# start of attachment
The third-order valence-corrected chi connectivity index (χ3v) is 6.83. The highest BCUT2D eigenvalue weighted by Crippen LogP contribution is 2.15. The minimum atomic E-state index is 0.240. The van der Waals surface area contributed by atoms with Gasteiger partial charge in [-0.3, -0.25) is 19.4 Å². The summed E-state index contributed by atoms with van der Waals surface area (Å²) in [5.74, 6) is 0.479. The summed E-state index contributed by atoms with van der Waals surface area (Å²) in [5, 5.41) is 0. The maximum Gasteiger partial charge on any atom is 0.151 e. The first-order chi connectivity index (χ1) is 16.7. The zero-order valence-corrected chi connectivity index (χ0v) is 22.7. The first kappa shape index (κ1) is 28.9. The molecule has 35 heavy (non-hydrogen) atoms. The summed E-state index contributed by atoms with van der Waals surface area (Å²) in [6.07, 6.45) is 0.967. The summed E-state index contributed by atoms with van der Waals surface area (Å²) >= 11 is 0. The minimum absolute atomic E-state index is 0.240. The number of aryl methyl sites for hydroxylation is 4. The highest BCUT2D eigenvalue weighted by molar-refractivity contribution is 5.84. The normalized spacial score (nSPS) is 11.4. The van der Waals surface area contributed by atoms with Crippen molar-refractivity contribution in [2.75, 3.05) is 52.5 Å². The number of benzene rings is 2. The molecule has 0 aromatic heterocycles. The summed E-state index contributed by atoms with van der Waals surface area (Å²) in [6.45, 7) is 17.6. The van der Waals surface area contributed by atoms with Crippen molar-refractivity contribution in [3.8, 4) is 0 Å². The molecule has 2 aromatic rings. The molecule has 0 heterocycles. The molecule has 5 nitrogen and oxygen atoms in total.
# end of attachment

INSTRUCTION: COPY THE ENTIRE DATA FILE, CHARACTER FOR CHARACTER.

The third-order valence-corrected chi connectivity index (χ3v) is 6.83. The highest BCUT2D eigenvalue weighted by Crippen LogP contribution is 2.15. The minimum atomic E-state index is 0.240. The van der Waals surface area contributed by atoms with Gasteiger partial charge in [-0.3, -0.25) is 19.4 Å². The summed E-state index contributed by atoms with van der Waals surface area (Å²) in [5.74, 6) is 0.479. The summed E-state index contributed by atoms with van der Waals surface area (Å²) in [5, 5.41) is 0. The maximum Gasteiger partial charge on any atom is 0.151 e. The first-order chi connectivity index (χ1) is 16.7. The zero-order valence-corrected chi connectivity index (χ0v) is 22.7. The first kappa shape index (κ1) is 28.9. The molecule has 35 heavy (non-hydrogen) atoms. The summed E-state index contributed by atoms with van der Waals surface area (Å²) in [6.07, 6.45) is 0.967. The summed E-state index contributed by atoms with van der Waals surface area (Å²) >= 11 is 0. The minimum absolute atomic E-state index is 0.240. The number of aryl methyl sites for hydroxylation is 4. The highest BCUT2D eigenvalue weighted by molar-refractivity contribution is 5.84. The normalized spacial score (nSPS) is 11.4. The van der Waals surface area contributed by atoms with Crippen molar-refractivity contribution in [2.75, 3.05) is 52.5 Å². The number of benzene rings is 2. The molecule has 0 aromatic heterocycles. The summed E-state index contributed by atoms with van der Waals surface area (Å²) in [6.45, 7) is 17.6. The van der Waals surface area contributed by atoms with Crippen molar-refractivity contribution in [3.8, 4) is 0 Å². The molecule has 2 aromatic rings. The molecule has 0 heterocycles. The molecule has 5 nitrogen and oxygen atoms in total.